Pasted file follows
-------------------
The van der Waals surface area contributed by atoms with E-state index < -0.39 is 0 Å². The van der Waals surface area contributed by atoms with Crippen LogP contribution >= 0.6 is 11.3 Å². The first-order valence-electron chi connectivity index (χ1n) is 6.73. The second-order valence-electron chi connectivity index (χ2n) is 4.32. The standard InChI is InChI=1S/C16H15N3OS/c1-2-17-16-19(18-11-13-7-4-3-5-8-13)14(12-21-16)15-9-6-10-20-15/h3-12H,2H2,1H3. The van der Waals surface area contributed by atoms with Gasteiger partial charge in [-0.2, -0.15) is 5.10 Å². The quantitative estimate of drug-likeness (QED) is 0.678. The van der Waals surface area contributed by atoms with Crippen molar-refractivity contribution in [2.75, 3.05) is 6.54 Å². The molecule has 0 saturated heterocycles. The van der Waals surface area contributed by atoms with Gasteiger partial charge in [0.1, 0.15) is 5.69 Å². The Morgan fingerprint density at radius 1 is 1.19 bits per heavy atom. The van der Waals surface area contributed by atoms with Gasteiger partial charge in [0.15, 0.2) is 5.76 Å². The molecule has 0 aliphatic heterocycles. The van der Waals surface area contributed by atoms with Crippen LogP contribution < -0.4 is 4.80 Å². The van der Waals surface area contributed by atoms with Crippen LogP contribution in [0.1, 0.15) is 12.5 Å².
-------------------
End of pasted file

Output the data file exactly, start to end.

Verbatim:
The van der Waals surface area contributed by atoms with E-state index < -0.39 is 0 Å². The van der Waals surface area contributed by atoms with Crippen LogP contribution >= 0.6 is 11.3 Å². The first-order valence-electron chi connectivity index (χ1n) is 6.73. The second-order valence-electron chi connectivity index (χ2n) is 4.32. The standard InChI is InChI=1S/C16H15N3OS/c1-2-17-16-19(18-11-13-7-4-3-5-8-13)14(12-21-16)15-9-6-10-20-15/h3-12H,2H2,1H3. The van der Waals surface area contributed by atoms with Gasteiger partial charge in [-0.2, -0.15) is 5.10 Å². The quantitative estimate of drug-likeness (QED) is 0.678. The van der Waals surface area contributed by atoms with Crippen molar-refractivity contribution in [2.75, 3.05) is 6.54 Å². The molecule has 0 saturated heterocycles. The van der Waals surface area contributed by atoms with Gasteiger partial charge in [0.1, 0.15) is 5.69 Å². The Morgan fingerprint density at radius 1 is 1.19 bits per heavy atom. The van der Waals surface area contributed by atoms with Gasteiger partial charge in [0.15, 0.2) is 5.76 Å². The molecule has 0 aliphatic heterocycles. The van der Waals surface area contributed by atoms with Crippen LogP contribution < -0.4 is 4.80 Å². The van der Waals surface area contributed by atoms with Crippen LogP contribution in [0.1, 0.15) is 12.5 Å².